Written by Brittany Friesen
Jordan Loewen-Colón began his post-secondary educational journey with a Bachelor of Arts from Ohio State University and the hope of pursuing a career in law and politics. However, an oversaturation of opportunities at such a large school led to a dilemma, as his interests both personally and academically stratified into a plethora of fields and disciplines with no clear professional future. Upon graduation, he decided to pursue further education with a Master of Divinity from Princeton Theological Seminary. It was there that his interest in human stories began to focus as he considered the ways in which people create and experience different realities that distinguish between the sacred and the profane.
This interest led him to complete a doctorate at Syracuse University within the religious studies department where his work coalesced around the ideas of philosophy, technology, and religious experience within his dissertation work. While initially these topics seem distantly related, Jordan shares the connection that allowed him to merge his early religious studies work with his later interests in gaming, virtual reality and data ethics, saying that “studying religion has allowed me to broaden out and consider how all technologies, digital and otherwise, are out to change how we think, feel and experience the world.” He offers video games as an example that, like religion, regulates and influences our behavior and emotions through ritual action.
Jordan joined the academic community at Queens University through a research position on The Digital Cancer Twin Project. This project intertwines data ethics, health medicine, philosophy and computing within an interdisciplinary research team. Their research aims to explore the idea of an AI informed digitally constructed model of a cancer patient that can be used to diagnose and project the growth of the cancer within a patient’s body. Jordan noted that what makes this particular fellowship so unique is that it has embedded the discussion of data ethics within the process of developing the technology itself, unlike many other projects which bring the ethics in after the technology has been let loose in the world. “It’s a model that larger companies and research firms should consider more seriously” he says.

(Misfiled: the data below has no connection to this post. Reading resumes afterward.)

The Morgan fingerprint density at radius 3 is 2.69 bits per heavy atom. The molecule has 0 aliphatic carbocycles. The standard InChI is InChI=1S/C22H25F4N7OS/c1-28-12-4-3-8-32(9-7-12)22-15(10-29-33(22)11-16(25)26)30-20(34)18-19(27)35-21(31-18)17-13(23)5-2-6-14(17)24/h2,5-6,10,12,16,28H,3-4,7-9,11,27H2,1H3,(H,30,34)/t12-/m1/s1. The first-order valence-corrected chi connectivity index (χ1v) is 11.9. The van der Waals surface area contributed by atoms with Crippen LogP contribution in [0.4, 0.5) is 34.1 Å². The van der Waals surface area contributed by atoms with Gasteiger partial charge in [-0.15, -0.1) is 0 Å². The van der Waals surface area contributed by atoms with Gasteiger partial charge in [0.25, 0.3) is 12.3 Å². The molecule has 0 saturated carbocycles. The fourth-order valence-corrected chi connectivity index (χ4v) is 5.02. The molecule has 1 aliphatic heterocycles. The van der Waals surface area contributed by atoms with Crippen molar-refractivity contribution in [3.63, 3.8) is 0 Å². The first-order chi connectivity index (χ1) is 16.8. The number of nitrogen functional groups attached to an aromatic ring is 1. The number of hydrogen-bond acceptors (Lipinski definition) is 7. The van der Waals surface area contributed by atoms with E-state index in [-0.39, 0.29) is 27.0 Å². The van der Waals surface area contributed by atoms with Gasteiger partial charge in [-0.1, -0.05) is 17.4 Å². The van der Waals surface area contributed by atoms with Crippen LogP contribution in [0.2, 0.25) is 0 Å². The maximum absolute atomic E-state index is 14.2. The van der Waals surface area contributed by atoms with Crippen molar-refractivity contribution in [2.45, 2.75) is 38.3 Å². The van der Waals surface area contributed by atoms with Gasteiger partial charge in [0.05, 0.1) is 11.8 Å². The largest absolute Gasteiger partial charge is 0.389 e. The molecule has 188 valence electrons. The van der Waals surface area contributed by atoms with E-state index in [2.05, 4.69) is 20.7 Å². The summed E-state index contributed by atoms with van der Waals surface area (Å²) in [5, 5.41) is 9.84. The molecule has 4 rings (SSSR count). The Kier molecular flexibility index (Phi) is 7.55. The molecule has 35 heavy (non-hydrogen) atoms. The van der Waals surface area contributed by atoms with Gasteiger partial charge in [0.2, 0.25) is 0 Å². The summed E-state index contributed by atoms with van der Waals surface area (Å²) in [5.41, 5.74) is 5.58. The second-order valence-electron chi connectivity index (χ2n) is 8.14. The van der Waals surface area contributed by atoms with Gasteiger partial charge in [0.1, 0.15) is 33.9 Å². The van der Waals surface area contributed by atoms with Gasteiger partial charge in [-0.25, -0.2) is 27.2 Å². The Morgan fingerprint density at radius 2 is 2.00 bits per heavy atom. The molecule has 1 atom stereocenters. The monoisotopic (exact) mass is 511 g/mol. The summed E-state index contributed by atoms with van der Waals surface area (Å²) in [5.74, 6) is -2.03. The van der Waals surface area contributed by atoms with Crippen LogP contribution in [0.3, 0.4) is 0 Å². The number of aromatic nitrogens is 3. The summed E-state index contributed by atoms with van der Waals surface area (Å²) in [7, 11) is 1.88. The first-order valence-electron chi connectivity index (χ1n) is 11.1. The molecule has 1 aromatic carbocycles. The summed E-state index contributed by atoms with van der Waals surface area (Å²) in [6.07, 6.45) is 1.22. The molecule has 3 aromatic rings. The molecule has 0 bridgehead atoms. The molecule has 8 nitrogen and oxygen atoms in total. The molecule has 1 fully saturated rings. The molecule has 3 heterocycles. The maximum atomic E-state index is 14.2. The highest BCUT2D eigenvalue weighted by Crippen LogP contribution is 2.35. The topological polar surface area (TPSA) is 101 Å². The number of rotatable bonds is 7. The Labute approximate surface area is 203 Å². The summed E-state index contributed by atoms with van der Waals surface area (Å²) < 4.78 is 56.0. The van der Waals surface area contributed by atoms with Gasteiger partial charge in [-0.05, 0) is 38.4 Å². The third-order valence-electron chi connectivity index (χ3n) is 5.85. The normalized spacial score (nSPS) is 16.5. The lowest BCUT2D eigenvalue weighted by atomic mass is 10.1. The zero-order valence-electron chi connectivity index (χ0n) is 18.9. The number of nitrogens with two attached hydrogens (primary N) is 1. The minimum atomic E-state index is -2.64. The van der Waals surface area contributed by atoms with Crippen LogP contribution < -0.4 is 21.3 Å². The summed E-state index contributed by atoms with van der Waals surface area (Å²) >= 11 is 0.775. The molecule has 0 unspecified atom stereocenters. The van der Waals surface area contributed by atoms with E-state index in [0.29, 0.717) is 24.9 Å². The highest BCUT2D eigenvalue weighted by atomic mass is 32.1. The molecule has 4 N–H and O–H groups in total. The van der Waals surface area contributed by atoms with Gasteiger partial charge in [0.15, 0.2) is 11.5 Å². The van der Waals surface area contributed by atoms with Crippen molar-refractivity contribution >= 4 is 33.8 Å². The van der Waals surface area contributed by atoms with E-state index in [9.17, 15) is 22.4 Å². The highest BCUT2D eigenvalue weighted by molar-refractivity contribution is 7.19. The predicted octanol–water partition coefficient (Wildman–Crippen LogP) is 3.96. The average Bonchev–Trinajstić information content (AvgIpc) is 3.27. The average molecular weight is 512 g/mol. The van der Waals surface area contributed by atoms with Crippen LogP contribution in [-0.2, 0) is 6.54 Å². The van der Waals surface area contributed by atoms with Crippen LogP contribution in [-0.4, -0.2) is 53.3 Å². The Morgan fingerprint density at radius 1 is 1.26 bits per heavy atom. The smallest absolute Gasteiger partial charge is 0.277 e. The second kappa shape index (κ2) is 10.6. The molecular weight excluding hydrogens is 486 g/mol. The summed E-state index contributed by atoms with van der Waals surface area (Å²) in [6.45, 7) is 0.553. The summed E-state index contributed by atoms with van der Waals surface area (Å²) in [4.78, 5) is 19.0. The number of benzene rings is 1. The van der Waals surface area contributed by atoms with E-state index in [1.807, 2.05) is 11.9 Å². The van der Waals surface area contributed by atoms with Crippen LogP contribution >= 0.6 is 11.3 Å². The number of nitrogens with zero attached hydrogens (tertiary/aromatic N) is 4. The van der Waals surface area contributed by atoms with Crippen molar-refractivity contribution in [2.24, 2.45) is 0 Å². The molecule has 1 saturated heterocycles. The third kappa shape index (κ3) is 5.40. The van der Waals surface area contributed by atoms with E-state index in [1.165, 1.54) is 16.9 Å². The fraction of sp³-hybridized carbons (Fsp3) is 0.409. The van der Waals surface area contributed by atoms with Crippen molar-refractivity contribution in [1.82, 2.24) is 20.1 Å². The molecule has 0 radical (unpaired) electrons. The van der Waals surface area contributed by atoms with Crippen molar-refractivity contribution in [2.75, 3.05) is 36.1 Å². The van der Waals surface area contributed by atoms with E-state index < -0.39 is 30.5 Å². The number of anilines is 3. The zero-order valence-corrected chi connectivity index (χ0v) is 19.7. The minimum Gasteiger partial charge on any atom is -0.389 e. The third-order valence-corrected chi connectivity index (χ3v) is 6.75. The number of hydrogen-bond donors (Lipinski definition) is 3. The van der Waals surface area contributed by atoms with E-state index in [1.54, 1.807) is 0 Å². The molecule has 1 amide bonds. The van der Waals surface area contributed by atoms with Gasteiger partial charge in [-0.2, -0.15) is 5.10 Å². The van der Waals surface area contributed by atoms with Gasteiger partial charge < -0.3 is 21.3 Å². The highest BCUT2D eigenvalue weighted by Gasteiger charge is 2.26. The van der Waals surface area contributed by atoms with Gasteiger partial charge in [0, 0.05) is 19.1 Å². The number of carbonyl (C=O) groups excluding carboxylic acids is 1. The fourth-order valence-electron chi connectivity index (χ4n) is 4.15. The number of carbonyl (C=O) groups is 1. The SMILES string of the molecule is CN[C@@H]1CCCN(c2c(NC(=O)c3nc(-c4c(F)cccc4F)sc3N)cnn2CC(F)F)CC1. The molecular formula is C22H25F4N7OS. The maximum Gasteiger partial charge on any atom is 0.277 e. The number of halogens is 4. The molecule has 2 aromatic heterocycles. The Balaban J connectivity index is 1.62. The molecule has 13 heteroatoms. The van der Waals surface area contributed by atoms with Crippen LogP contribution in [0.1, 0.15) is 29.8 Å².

Jordan also continues to hold an avid interest in the concept of play, video games, and virtual reality within his teaching and research. He finds gaming exciting because of its untapped potential as a form of pedagogy. Jordan explains that too many people still consider games as a place of play for children, but fail to see how adults might take advantage of opportunities for critical play that allows for new learning to take place. He explains that unlike other media, “what games add is an element of action and in doing so… your body learns it differently.” His work teaching students in classes such as History, Religion, and Video Games are opportunities to think carefully about play, video game technology and its design. “We need to be more critical about the things we engage in,” he explains and emphasizes the opportunities to use gaming and virtual reality within psychology, medicine and shaping the industry of gaming itself.
Although Jordan will always be active in the academic community, he hopes to transition into an industry role with a focus on technology or policy analysis in the next few years and continues to remain interested in research looking into video games, psychedelics, and virtual reality. Meanwhile, he will be teaching courses this fall that fuse religion, virtual reality, computer art, and artificial intelligence within the Religion and Computing departments of Queens, as well as finishing his current book Reality Technologies: The Religious Promises and Problems of Tech Culture (Fortress Press, 2024).